HB 2713 Death with Dignity Act; penalties. (Kory, D-38) Allows an adult who has been determined by an attending physician and consulting physician to be suffering from a terminal condition to request medication for the purpose of ending his life in a humane and dignified manner. The bill requires that a patient's request for medication to end his life be given orally on two occasions and in writing, signed by the patient and two witnesses, and that the patient be given an express opportunity to rescind his request. The bill requires that before a patient is prescribed medication to end his life, the attending physician must (i) confirm that the patient is making an informed decision; (ii) refer the patient to a capacity reviewer if the physician is uncertain as to whether the patient is making an informed decision; (iii) refer the patient to a consulting physician for confirmation or rejection of the attending physician's diagnosis; and (iv) inform the patient that he may rescind the request at any time. The bill provides that neither a patient's request for medication to end his life in a humane and dignified manner nor his act of ingesting such medication shall have any effect upon a life, health, or accident insurance policy or an annuity contract. The bill makes it a Class 2 felony (a) to willfully and deliberately alter, forge, conceal, or destroy a patient's request, or rescission of request, for medication to end his life with the intent and effect of causing the patient's death or (b) to coerce, intimidate, or exert undue influence on a patient to request medication for the purpose of ending his life or to destroy the patient's rescission of such request with the intent and effect of causing the patient's death. Finally, the bill grants immunity from civil or criminal liability and professional disciplinary action to any person who complies with the provisions of the bill and allows health care providers to refuse to participate in the provision of medication to a patient for the purpose of ending the patient's life. Status: Defeated in the House Committee for Courts of Justice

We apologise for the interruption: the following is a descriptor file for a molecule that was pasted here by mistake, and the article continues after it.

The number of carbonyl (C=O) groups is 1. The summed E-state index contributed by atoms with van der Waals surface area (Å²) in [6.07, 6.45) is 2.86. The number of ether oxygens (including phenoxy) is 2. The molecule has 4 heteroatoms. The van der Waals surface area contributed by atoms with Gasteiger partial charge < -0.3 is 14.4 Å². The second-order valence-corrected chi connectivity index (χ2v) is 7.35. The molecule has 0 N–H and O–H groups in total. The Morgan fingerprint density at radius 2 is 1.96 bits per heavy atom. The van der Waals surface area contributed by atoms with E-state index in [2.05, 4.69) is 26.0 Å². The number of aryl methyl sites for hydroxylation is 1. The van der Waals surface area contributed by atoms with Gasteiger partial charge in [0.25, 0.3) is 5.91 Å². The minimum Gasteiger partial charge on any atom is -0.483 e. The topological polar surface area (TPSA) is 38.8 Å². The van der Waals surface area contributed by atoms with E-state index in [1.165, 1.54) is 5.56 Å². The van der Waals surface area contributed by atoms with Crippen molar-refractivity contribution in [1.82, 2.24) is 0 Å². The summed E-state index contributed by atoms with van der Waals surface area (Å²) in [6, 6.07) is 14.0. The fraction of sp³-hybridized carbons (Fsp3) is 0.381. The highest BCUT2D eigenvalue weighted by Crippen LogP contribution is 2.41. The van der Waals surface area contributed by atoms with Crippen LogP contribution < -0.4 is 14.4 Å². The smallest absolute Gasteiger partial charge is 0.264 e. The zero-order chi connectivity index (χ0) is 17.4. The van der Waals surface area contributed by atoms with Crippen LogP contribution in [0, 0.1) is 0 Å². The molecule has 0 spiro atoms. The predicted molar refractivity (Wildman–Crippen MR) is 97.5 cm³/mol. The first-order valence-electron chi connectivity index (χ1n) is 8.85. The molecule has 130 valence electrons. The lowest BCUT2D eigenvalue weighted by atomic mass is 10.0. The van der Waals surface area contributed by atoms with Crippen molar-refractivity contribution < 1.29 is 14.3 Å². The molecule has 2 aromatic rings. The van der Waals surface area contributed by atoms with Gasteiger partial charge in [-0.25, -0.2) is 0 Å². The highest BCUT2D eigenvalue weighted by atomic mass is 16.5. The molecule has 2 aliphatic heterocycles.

HB 1730 Foster care; security freeze on credit report. (Brewer, R-64) Requires local departments of social services to request the placement of a security freeze on the credit report or record of any child who has been in foster care for at least six months in order to prevent cases of identity theft and misuse of personal identifying information. Status: Passed House (99-Y 0-N) and Senate (39-Y 0-N) with amendment. Conference committee pending.
HB 2108 Foster care agreements, rights of foster parents, dispute resolution. (Bell, R-20) Establishes certain rights that shall be afforded to foster parents who enter into an agreement with a local board of social services or licensed child-placing agency for the placement and care of a foster child. The bill also sets forth a dispute resolution process through which a foster parent may file complaints regarding alleged violations of the agreement by the local board or licensed child-placing agency. Status: Passed House (99-Y 0-N) and Senate (40-Y 0-N)
HB 2208 Adoption by relative, expands the applicability of procedures. (Brewer, R-64) Expands the applicability of adoption procedures for a child's close relatives to all of the child's adult relatives, including blood relatives whether of the whole or half blood, stepparents, stepbrothers, or stepsisters. Status: Passed House (99-Y 0-N) and Senate (40-Y 0-N).